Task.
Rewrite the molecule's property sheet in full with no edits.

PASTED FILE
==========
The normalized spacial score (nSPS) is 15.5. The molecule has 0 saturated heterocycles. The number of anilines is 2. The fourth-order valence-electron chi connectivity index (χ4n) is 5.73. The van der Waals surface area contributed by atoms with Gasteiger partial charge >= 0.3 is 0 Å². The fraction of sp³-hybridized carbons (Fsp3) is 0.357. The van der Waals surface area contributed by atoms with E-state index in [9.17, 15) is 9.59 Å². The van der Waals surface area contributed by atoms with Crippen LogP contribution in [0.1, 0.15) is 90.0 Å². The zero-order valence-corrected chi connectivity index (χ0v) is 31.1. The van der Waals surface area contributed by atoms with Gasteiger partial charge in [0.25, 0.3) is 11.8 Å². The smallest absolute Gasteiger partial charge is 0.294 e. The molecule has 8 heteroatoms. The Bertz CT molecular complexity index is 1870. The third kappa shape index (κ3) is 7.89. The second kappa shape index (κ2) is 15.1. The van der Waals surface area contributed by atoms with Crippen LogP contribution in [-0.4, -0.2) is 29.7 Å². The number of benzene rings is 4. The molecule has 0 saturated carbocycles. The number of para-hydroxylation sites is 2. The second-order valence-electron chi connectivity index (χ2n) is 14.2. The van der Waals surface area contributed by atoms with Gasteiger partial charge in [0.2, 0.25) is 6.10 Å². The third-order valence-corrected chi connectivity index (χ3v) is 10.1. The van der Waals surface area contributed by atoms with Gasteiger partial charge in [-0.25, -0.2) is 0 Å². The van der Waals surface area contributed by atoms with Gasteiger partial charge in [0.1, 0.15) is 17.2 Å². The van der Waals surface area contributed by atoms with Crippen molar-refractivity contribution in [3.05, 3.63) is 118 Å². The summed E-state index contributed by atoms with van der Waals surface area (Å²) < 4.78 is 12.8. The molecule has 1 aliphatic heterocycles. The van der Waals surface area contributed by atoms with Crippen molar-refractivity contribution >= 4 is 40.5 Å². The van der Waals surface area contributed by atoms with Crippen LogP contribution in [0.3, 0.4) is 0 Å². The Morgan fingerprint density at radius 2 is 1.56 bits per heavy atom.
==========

The normalized spacial score (nSPS) is 15.5. The molecule has 0 saturated heterocycles. The number of anilines is 2. The fourth-order valence-electron chi connectivity index (χ4n) is 5.73. The van der Waals surface area contributed by atoms with Gasteiger partial charge >= 0.3 is 0 Å². The fraction of sp³-hybridized carbons (Fsp3) is 0.357. The van der Waals surface area contributed by atoms with E-state index in [9.17, 15) is 9.59 Å². The van der Waals surface area contributed by atoms with Crippen LogP contribution in [0.1, 0.15) is 90.0 Å². The zero-order valence-corrected chi connectivity index (χ0v) is 31.1. The van der Waals surface area contributed by atoms with Gasteiger partial charge in [0.25, 0.3) is 11.8 Å². The smallest absolute Gasteiger partial charge is 0.294 e. The molecule has 8 heteroatoms. The Bertz CT molecular complexity index is 1870. The third kappa shape index (κ3) is 7.89. The second kappa shape index (κ2) is 15.1. The van der Waals surface area contributed by atoms with Crippen LogP contribution in [-0.4, -0.2) is 29.7 Å². The number of benzene rings is 4. The molecule has 0 saturated carbocycles. The number of para-hydroxylation sites is 2. The second-order valence-electron chi connectivity index (χ2n) is 14.2. The van der Waals surface area contributed by atoms with Gasteiger partial charge in [0.2, 0.25) is 6.10 Å². The third-order valence-corrected chi connectivity index (χ3v) is 10.1. The van der Waals surface area contributed by atoms with Gasteiger partial charge in [-0.25, -0.2) is 0 Å². The van der Waals surface area contributed by atoms with Gasteiger partial charge in [0.1, 0.15) is 17.2 Å². The van der Waals surface area contributed by atoms with Crippen molar-refractivity contribution in [3.05, 3.63) is 118 Å². The summed E-state index contributed by atoms with van der Waals surface area (Å²) < 4.78 is 12.8. The molecule has 1 aliphatic heterocycles. The van der Waals surface area contributed by atoms with Crippen molar-refractivity contribution >= 4 is 40.5 Å². The van der Waals surface area contributed by atoms with Crippen LogP contribution in [0.3, 0.4) is 0 Å². The Morgan fingerprint density at radius 2 is 1.56 bits per heavy atom.